14 July 2015
Research has found that treating pregnant women who are classed as obese with medication has no effect on the birth weight of babies.
The study found that treating overweight mothers-to-be with the diabetes drug metformin, which helps regulate blood sugar does not reduce the weight of the baby.
It is thought that exposure to excess blood sugar causes babies to gain too much weight in the womb, which then puts them at risk of being obese later in life as well as being in danger to illnesses, such as diabetes and heart disease.
Doctors hoped that by controlling blood sugar they could manage the birth weight of babies.
Looking at 226 obese pregnant women who were on medication from the second trimester, the team found there was no difference in the weight of babies born to mothers who received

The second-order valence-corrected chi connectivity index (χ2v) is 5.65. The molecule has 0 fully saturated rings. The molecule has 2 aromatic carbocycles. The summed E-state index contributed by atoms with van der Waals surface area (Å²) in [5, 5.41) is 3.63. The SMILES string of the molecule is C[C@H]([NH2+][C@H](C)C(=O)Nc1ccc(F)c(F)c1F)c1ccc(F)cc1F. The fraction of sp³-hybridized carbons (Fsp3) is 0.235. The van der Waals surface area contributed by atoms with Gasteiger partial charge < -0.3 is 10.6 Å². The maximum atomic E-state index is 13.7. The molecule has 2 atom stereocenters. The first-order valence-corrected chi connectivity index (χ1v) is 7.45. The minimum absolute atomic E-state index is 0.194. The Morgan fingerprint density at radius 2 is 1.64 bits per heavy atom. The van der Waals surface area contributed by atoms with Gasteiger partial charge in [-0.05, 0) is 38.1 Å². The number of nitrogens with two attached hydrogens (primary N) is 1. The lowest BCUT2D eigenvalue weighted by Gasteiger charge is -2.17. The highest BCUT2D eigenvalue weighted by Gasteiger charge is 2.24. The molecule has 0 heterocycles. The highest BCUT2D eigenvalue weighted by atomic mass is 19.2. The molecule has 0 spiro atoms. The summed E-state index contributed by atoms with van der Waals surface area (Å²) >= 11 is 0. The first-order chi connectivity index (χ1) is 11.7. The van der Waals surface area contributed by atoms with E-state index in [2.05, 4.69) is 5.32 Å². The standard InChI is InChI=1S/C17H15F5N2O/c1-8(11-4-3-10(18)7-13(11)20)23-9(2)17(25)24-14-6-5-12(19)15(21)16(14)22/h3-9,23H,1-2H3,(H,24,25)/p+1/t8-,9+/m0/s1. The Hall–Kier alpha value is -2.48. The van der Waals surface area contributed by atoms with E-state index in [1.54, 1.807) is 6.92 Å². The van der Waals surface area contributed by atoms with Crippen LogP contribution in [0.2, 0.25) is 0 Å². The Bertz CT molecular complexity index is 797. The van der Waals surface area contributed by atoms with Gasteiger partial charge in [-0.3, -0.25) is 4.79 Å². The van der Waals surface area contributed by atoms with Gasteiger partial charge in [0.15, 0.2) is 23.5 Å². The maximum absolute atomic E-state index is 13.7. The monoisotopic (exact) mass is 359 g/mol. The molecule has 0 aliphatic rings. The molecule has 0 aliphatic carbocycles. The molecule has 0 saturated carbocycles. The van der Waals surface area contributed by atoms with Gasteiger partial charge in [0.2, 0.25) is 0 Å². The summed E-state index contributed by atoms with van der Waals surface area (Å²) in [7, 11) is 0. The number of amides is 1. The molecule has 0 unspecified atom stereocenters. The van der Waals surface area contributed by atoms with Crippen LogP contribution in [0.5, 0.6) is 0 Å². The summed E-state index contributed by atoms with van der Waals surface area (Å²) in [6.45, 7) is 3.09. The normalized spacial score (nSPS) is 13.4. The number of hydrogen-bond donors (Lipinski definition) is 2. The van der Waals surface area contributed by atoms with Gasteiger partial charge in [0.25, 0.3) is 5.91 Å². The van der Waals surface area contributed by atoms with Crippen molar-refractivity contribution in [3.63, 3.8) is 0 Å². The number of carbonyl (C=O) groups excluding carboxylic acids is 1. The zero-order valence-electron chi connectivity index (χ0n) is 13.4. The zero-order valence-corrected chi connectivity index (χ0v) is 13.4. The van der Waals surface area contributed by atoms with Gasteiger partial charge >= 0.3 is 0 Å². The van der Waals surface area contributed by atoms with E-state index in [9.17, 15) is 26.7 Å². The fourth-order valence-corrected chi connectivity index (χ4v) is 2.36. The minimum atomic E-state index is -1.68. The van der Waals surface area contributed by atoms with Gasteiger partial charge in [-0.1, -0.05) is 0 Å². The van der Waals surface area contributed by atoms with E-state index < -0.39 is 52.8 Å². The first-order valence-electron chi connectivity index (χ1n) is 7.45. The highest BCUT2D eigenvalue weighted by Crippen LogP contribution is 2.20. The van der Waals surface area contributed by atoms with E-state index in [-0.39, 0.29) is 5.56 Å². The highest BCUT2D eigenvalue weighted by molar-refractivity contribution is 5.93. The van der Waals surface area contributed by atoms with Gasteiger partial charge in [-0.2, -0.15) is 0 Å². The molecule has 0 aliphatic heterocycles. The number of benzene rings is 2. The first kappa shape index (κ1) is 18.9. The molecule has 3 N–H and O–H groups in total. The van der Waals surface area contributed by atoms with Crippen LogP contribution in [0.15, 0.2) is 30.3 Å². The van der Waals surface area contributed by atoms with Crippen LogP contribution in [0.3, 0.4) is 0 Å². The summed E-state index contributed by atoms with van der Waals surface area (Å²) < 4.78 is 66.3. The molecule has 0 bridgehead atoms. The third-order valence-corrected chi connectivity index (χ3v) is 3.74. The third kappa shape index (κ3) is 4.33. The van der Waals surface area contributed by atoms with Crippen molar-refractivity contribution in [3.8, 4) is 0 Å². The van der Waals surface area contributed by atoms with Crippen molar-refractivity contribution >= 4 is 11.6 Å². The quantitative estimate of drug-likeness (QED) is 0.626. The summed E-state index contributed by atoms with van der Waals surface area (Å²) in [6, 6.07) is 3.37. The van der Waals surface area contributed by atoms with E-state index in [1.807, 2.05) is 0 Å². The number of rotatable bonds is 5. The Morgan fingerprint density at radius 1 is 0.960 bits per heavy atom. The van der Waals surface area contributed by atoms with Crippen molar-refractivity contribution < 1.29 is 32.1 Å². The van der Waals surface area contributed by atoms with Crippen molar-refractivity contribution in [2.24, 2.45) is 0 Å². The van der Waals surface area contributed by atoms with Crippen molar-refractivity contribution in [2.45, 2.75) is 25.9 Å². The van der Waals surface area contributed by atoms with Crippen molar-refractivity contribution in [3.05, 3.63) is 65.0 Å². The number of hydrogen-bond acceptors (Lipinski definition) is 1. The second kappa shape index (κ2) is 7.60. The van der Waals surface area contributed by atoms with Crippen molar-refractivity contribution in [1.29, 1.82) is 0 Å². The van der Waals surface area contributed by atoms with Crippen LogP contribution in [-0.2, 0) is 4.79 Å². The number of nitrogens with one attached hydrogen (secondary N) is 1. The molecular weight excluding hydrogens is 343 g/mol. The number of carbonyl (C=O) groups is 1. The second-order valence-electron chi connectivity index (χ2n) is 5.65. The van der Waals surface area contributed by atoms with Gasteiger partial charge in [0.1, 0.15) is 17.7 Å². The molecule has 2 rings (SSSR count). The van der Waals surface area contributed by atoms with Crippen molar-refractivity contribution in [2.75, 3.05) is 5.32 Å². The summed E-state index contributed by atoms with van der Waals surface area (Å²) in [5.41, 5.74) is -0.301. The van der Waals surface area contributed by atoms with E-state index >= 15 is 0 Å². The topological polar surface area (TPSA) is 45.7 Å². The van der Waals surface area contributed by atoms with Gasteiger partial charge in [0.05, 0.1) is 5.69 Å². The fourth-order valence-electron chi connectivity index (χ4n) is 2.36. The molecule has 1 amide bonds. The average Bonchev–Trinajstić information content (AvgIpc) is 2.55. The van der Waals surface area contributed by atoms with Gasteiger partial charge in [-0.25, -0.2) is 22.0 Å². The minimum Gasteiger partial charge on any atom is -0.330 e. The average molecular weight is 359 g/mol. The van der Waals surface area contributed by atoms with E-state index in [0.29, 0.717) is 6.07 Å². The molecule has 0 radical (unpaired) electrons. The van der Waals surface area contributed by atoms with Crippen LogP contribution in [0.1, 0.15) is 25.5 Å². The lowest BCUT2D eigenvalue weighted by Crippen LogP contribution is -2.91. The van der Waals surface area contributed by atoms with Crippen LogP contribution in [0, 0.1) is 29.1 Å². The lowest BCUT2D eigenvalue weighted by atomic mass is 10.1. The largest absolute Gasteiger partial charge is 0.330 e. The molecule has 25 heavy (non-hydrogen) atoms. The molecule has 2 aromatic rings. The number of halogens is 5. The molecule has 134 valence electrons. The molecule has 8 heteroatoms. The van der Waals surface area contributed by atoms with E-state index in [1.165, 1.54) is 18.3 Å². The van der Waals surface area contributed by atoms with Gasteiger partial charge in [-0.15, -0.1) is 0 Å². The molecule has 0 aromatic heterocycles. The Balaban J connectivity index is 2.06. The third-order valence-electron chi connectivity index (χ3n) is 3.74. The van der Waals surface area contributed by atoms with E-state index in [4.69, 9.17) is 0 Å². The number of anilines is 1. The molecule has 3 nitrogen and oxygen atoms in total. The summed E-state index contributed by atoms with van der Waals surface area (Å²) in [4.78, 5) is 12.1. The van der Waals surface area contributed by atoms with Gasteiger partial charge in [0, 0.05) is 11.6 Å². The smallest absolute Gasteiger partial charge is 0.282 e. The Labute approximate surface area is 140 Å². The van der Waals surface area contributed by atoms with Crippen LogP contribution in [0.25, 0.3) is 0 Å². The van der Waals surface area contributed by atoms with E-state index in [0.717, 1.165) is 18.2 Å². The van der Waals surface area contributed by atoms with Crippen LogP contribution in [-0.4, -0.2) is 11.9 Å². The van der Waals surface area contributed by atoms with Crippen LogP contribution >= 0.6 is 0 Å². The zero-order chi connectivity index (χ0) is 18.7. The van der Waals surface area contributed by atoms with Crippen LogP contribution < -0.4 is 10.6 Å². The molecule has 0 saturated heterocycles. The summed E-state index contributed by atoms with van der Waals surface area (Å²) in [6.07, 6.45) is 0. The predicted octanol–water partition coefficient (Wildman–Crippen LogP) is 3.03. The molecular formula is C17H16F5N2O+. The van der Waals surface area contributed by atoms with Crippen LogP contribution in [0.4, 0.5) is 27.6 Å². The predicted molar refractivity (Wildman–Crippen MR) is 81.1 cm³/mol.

the treatment, compared with 223 women who received a placebo.
However, it did help reduce blood sugar levels in the new mums and lowered the levels of other markers that have been linked to pre-eclampsia and premature births.
The study was published in the Lancet Diabetes and Endocrinology.
Posted by Phillip Briggs
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